SAN DIEGO—The hormone progesterone is best known for its work in the female reproductive system, where it plays various roles in supporting pregnancy. But starting next month, it will be the focus of a phase III clinical trial for traumatic brain injury (TBI). Researchers hope an infusion of progesterone given within a few hours of a car accident or other trauma will help prevent brain damage, said the trial’s principal investigator, David Wright of Emory University in Atlanta. He described the upcoming trial here today at the annual meeting of the American Association for the Advancement of Science (which publishes ScienceNOW).
The rationale for the trial springs from a chance finding made more than a quarter of century ago. While studying the effects of head injuries in rats, Emory researcher Donald Stein noticed that females had fewer ill effects than did males. Females who were at the progesterone peak of their menstrual cycle did even better. Follow-up studies with other animals also pointed to neuroprotective effects of progesterone, which is present in both the male and the female brain. In recent years, two small clinical trials suggested that progesterone can reduce mortality and disability after TBI in people.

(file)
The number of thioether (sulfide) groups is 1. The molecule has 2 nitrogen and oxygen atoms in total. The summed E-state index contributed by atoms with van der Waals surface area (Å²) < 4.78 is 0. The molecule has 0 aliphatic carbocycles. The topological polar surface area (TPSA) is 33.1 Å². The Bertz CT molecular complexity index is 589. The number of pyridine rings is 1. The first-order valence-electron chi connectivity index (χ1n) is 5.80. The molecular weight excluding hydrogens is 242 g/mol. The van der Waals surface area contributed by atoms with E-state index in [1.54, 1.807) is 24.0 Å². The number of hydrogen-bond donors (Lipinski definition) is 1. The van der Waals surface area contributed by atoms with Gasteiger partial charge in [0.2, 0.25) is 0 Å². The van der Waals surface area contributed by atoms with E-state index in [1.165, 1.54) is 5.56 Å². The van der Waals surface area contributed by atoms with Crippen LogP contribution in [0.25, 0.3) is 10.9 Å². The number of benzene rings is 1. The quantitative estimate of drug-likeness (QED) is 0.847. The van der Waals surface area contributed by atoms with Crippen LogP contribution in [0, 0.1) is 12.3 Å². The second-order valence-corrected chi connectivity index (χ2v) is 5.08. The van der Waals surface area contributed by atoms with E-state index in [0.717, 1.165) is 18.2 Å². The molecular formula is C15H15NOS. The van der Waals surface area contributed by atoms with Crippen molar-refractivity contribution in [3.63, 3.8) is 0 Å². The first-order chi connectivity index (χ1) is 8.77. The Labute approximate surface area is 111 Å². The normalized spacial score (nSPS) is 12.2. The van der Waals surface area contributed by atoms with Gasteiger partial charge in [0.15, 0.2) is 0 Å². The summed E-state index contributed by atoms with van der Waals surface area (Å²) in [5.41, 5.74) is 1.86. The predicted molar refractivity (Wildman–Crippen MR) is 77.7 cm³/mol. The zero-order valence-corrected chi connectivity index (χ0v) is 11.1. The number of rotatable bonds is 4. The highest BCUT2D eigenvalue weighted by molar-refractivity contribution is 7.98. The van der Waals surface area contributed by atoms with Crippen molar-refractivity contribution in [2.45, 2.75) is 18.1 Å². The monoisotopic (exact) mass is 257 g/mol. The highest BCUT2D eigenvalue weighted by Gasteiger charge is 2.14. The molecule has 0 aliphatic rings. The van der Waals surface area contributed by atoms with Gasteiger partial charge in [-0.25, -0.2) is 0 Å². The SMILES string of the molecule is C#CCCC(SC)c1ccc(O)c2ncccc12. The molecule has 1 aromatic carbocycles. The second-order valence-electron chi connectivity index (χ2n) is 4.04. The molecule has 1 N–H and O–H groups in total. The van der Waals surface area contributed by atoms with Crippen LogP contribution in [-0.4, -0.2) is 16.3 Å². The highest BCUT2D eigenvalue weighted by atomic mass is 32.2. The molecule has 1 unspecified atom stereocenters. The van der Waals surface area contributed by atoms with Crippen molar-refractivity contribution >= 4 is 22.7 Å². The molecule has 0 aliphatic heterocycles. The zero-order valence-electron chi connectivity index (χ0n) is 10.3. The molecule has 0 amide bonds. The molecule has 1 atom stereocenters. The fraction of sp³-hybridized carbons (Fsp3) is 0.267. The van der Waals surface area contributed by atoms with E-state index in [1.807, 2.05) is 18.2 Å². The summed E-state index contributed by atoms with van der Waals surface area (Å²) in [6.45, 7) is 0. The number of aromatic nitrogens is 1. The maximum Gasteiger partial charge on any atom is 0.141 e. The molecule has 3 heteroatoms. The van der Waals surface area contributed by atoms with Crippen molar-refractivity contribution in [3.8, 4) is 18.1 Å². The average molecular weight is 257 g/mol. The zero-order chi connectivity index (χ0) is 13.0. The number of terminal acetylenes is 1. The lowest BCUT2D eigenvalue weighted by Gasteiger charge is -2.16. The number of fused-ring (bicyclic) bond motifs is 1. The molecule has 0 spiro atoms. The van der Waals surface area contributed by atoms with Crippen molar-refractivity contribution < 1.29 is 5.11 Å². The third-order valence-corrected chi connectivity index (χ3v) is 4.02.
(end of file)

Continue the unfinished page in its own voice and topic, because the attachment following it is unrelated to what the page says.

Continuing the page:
The new trial will provide a sterner test. It aims to enroll 1140 patients at 17 centers across the United States. Each patient will receive an infusion of progesterone starting within 4 hours of his or her injury and lasting 4 days.
Because researchers believe time is of the essence when treating TBI, the U.S. Food and Drug Administration granted a relatively rare “exception to informed consent” for the trial. That means doctors will still be able to administer the hormone even if they are unable to get consent from a patient (who is likely to be unconscious) or an immediate family member within an hour of the patient’s admission to the hospital. In Atlanta, the researchers put up billboards to inform the local community of the trial and established a Web site where people could sign up to be excluded from the trial in the event they suffer a head injury.
Unfortunately, the track record for drug treatments for TBI is not good. Wright estimates that about 50 clinical trials have been conducted to date. All have failed, and at least two were stopped early because they made outcomes even worse. Still, the fact that progesterone seems to act on many different biological pathways may be cause for hope, said Geoffrey Manley, a neurosurgeon at the University of California, San Francisco, one of the centers involved with the new trial. Exactly how the hormone protects the brain is poorly understood, but its effects include suppressing inflammation and preventing injured neurons from self-destructing. “The fact that it’s such a dirty drug may actually be an advantage,” Manley said.